Grazie! for this warm celebration.

NONNA'S BIRTHDAY SURPRISE

LIDIA'S FAMILY KITCHEN

The chef and television personality makes another charming foray into family and food history (Nonna Tell Me a Story, 2010).

Nonni Lidia welcomes her five grandchildren into her kitchen to discover that they want to make dinner for their great-grandmother Nonna, who is 92. Lidia tells them about growing up in Istria in Italy, where her family grew or raised much of their food, and the joys of eating by season. At the local farmers’ market, Nonni Lidia gives each child some money and tells them to buy what seems good to them. With the lovingly described tomatoes, basil, cheese and asparagus the children buy, they come home to make pasta primavera. There is something of an overuse of the word “special,” and exclamation points are sprinkled about with abandon. Still, Lidia’s exhortations about seasonal, fresh and healthful eating and her celebration of the sensuous joys of touching, tasting and experiencing food are evocative and winning. The 18 recipes at the back are excellent; they are aimed at adults and accompanied by a sensible list of what kids can do to assist in preparing each one. Graef’s illustrations are rosy, and the people, animals and foodstuffs are depicted with plump, round edges; all are washed in the golden light of memory.

Grazie! for this warm celebration. (Picture book/cookbook. 6-10, adult)

Pub Date: April 1, 2013

ISBN: 978-0-7624-4655-1

Page Count: 56

Publisher: Running Press Kids

Review Posted Online: Feb. 27, 2013

Kirkus Reviews Issue: March 15, 2013

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A Christmas cozy, read straight or bit by bit through the season.

HOW WINSTON DELIVERED CHRISTMAS

Neither snow nor rain nor mountains of yummy cheese stay the carrier of a letter to Santa.

So carelessly does 8-year-old Oliver stuff his very late letter to Santa into the mailbox that it falls out behind his back—leaving Winston, a “small, grubby white mouse” with an outsized heart, determined to deliver it personally though he has no idea where to go. Smith presents Winston’s Christmas Eve trek in 24 minichapters, each assigned a December “day” and all closing with both twists or cliffhangers and instructions (mostly verbal, unfortunately) for one or more holiday-themed recipes or craft projects. Though he veers occasionally into preciosity (Winston “tried to ignore the grumbling, rumbling noises coming from his tummy”), he also infuses his holiday tale with worthy values. Occasional snowy scenes have an Edwardian look appropriate to the general tone, with a white default in place but a few dark-skinned figures in view. Less-crafty children will struggle with the scantly illustrated projects, which run from paper snowflakes to clothespin dolls and Christmas crackers with or without “snaps,” but lyrics to chestnuts like “The 12 Days of Christmas” (and “Jingle Bells,” which is not a Christmas song, but never mind) at the end invite everyone to sing along.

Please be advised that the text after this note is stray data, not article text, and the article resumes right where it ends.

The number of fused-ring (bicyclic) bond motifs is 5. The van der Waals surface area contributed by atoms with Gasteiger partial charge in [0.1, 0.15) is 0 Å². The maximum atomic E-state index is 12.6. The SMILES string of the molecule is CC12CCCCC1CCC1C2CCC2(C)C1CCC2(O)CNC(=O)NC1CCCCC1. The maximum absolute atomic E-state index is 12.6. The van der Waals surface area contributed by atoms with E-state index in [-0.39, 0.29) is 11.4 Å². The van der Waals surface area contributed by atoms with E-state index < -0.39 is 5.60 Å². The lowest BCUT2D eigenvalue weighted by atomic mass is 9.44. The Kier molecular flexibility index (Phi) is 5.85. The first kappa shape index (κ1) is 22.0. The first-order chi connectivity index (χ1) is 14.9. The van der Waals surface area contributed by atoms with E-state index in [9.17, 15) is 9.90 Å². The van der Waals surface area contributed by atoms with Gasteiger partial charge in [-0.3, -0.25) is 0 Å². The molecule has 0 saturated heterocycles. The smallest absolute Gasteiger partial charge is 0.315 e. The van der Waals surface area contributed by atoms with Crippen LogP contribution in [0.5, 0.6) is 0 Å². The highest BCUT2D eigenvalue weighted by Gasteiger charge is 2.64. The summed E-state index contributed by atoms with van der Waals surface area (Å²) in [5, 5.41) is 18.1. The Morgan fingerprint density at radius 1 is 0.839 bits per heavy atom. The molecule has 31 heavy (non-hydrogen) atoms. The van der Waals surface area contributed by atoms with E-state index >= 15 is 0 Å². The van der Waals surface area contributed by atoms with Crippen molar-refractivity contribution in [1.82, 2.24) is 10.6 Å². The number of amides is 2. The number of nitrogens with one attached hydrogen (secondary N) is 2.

A Christmas cozy, read straight or bit by bit through the season. (Fantasy. 7-10)

Pub Date: Sept. 17, 2019

ISBN: 978-1-68412-983-6

Page Count: 176

Publisher: Silver Dolphin

Review Posted Online: July 14, 2019

Kirkus Reviews Issue: Aug. 1, 2019

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Cute and brave—gee, Rot’s spud-tacular!

ROT, THE BRAVEST IN THE WORLD!

A “scaredy-spud” puts on his brave face.

All “mutant potatoes” love mud. Mud is good for playing games, eating, and even sleeping. But few taters have more tender feelings toward muck than Rot. À la Pete the Cat, Rot celebrates mud in song: “Mud between my toes! / Mud in my nose! / Mud is GREAT / wherever it GOES!” When Rot’s big brother, Snot, tells Rot about the Squirm that lives “deep down in the mushy muck,” his love quickly turns to fear. But he doesn’t give up! Instead, Rot imagines himself in various disguises to work up courage. There’s “Super Spud” (a superhero), “Sir Super Rot, the Brave and Bold” (a superhero-knight), and even “Sir Super Rot the Pigtato” (a, um, superhero-knight-pig-potato). The disguises are one thing, but, deep down, is Rot really brave enough to face the Squirm? Readers wooed by Rot’s charm in Rot: The Cutest in the World (2017) will laugh out loud at this well-paced encore—and it’s not just because of the butt cracks. Clanton creates a winning dynamic, balancing Rot’s earnestness, witty dialogue, and an omniscient, slightly melodramatic narrator. The cartoon illustrations were created using watercolors, colored pencils, digital collage, and—brilliantly—potato stamps. Clanton’s reliance on earth tones makes for some clever, surprising page turns when the palette is broken.

Cute and brave—gee, Rot’s spud-tacular! (Picture book. 6-8)

Pub Date: June 16, 2020

ISBN: 978-1-4814-6764-3

Page Count: 40

Publisher: Atheneum

Review Posted Online: Feb. 9, 2020

Kirkus Reviews Issue: March 1, 2020

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